2 Wrapped code.
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find /tmp/test -name '*.txt' \
 -exec bash -c './thulac < "$(readlink -f {})" > "/mnt/tokenized/$(basename {})"' \;

Use find to search for files and to execute commands on the results. With bash -c 'command' you are able to execute multiple $().

Use readlink -f {} to create the full path to the result.

Use basename {} to strip the path from the result.

find /tmp/test -name '*.txt' -exec bash -c './thulac < "$(readlink -f {})" > "/mnt/tokenized/$(basename {})"' \;

Use find to search for files and to execute commands on the results. With bash -c 'command' you are able to execute multiple $().

Use readlink -f {} to create the full path to the result.

Use basename {} to strip the path from the result.

find /tmp/test -name '*.txt' \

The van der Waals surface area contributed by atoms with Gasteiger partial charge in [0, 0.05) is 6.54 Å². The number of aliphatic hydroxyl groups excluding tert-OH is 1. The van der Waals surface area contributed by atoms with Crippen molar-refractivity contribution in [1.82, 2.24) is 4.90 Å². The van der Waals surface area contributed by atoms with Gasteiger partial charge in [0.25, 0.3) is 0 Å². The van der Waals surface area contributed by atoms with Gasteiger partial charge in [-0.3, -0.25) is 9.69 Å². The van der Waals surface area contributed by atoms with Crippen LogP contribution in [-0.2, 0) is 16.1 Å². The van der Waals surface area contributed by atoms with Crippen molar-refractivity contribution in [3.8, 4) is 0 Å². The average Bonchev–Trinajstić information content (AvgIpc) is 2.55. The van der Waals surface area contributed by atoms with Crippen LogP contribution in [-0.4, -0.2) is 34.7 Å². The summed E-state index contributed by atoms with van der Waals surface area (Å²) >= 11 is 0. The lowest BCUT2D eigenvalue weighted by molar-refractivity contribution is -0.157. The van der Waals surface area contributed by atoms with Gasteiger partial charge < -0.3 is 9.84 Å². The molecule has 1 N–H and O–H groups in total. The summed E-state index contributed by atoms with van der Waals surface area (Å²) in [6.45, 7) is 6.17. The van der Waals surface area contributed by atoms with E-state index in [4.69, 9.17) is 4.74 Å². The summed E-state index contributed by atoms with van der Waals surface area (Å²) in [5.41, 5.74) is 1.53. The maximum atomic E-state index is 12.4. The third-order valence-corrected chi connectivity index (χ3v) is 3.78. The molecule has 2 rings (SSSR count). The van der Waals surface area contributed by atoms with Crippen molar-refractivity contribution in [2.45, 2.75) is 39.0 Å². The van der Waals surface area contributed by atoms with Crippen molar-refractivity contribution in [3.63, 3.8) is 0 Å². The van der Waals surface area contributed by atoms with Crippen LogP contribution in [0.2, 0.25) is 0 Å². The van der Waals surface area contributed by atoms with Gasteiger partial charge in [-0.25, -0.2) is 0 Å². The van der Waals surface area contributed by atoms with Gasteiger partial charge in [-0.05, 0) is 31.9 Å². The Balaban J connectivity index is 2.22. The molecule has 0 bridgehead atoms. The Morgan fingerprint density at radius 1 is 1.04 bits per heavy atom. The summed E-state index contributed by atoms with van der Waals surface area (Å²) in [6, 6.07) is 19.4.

-exec bash -c './thulac < "$(readlink -f {})" > "/mnt/tokenized/$(basename {})"' \;

Use find to search for files and to execute commands on the results. With bash -c 'command' you are able to execute multiple $().

Use readlink -f {} to create the full path to the result.

Use basename {} to strip the path from the result.

1
source | link

find /tmp/test -name '*.txt' -exec bash -c './thulac < "$(readlink -f {})" > "/mnt/tokenized/$(basename {})"' \;

Use find to search for files and to execute commands on the results. With bash -c 'command' you are able to execute multiple $().

Use readlink -f {} to create the full path to the result.

Use basename {} to strip the path from the result.